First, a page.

FRANKFORT - During the 30-plus years of Democrats' rule at the head of Kentucky's government, there were likely at least some abuses of the state's personnel laws, Attorney General Greg Stumbo said.
Those "sporadic" abuses continued into a full-scale patronage system under Republican Gov. Ernie Fletcher's administration, Stumbo claimed in an interview with The Associated Press last week. But key provisions of the armistice ending Fletcher's legal battle over alleged improper hirings should protect state employees well into the future, Stumbo said.
"I'm not so blind as to say that the Democratic administrations before this didn't abuse the system somewhat. I think they did, to be honest with you," Stumbo said. "But hopefully, in the future, and hopefully for the rest of this administration, those abuses will stop and the system will function as the system is designed by law to function."
It was a veteran state employee who, more than a year ago, brought prosecutors mounds of evidence claiming that Fletcher's administration had been guiding protected state jobs to political supporters. Kentucky's merit system was created in 1960 and designed to keep certain rank-and-file state jobs from political influence.
The investigation ended last week when a judge signed off on a negotiated agreement between Stumbo and Fletcher that dropped the governor's misdemeanor charges of alleged conspiracy, official misconduct and political discrimination.
As part of the agreement, Fletcher acknowledged that the evidence "strongly indicates wrongdoing by his administration" regarding the merit system.
It also required the resignations of Fletcher's four appointees to the Personnel Board, which oversees merit system employees, and that the administration would produce evidence to the attorney general's office if there are any further alleged acts of political discrimination.
That pending power shift should protect state employees for years to come, and they should be "much safer today than they were," because of other stipulations, Stumbo said.
"It's going to have a chilling effect upon anybody who wants to abuse the merit system during the rest of this administration," Stumbo said.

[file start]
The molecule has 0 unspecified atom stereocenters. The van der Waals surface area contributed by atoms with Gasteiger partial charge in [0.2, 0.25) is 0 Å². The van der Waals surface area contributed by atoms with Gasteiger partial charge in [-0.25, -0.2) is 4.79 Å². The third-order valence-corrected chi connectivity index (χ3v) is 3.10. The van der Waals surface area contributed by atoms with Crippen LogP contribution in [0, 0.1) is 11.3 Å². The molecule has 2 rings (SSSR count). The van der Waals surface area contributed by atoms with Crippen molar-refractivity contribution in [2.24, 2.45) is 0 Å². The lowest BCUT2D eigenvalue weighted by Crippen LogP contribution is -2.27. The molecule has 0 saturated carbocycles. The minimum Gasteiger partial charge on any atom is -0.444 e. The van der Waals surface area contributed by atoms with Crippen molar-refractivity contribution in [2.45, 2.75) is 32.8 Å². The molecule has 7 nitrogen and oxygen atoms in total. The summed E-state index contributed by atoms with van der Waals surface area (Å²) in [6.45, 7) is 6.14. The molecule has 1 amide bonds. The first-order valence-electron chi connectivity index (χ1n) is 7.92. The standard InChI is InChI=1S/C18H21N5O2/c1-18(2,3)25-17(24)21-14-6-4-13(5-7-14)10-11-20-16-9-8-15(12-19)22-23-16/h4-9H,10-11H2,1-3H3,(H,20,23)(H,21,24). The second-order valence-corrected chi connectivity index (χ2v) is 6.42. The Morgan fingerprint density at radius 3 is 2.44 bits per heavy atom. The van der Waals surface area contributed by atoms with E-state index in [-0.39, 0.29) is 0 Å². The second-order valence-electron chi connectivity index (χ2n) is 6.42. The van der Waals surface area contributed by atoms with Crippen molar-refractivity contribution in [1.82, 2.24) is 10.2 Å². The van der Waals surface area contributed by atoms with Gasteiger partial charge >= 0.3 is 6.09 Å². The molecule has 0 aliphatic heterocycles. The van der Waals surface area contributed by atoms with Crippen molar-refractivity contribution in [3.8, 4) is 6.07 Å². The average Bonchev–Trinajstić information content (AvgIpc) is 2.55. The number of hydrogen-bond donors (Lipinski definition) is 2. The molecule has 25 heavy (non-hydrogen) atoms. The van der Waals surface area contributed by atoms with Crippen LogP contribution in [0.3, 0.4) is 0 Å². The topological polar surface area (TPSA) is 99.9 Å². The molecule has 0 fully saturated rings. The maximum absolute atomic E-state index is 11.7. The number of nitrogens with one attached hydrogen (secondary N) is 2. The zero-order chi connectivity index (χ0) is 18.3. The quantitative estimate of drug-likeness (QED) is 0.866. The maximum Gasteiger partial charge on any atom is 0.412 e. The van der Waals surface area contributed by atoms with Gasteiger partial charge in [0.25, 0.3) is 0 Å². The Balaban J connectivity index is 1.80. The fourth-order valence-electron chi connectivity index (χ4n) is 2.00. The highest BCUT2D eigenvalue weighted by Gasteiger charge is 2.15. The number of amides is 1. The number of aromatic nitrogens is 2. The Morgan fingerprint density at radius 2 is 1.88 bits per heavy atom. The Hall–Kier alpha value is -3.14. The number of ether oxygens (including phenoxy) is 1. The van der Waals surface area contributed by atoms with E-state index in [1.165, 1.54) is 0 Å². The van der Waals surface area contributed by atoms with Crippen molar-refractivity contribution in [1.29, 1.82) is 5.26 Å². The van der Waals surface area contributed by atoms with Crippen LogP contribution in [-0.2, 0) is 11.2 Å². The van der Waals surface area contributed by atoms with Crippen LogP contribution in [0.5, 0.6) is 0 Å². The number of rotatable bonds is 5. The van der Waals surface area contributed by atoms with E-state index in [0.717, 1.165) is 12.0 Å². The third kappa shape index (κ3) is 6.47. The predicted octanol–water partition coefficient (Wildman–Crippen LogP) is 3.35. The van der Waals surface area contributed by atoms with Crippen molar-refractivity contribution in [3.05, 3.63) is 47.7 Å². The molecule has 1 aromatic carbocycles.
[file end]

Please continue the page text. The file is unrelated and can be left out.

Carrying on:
Fletcher, according to the order, will select the next panel members from candidates selected by Stumbo.
Charles Wells, executive director of the Kentucky Association of State Employees, said the change should bring definite neutrality to the Personnel Board. Under the previous board, state employees may have been uncertain they would get fair hearings.
"It's a very good thing," Wells said. "We needed to retake the Personnel Board and put it in neutral grounds. The state employees have lost faith in the Personnel Board under Ernie Fletcher."
New members will serve out the remainder of the terms for the people they replace, said Mark Sipek, the board's executive director. Two of Fletcher's appointees had terms ending Jan 1. 2008, and one each on Jan. 1, 2009, and 2010, Sipek said.
"Within a six-month or so period, we're going to have potentially seven new members," Sipek said.
Charles Holbrook, a 42-year-old state Transportation Cabinet superintendent, is one of more than a dozen employees who still has a complaint pending before the board. Holbrook, of Whitesburg, claims to have been passed over for a job in 2004 in favor of a registered Republican who was not fully trained and had years less experience.
"I want to correct the wrong," Holbrook said. "I hope to get dealt with fairly either way."
Karen Stewart, a Louisville attorney who has practiced cases before the Personnel Board, said the previous panel had a reputation for tending to uphold state agencies' decisions.
"Assuming that the four that they appoint have no bias one way or another, then it should make it a bit more favorable for employees who come in with legitimate complaints to get some redress," Stewart said. "It's very difficult for an employee to make out a case. I hope the playing field's a little bit more level now."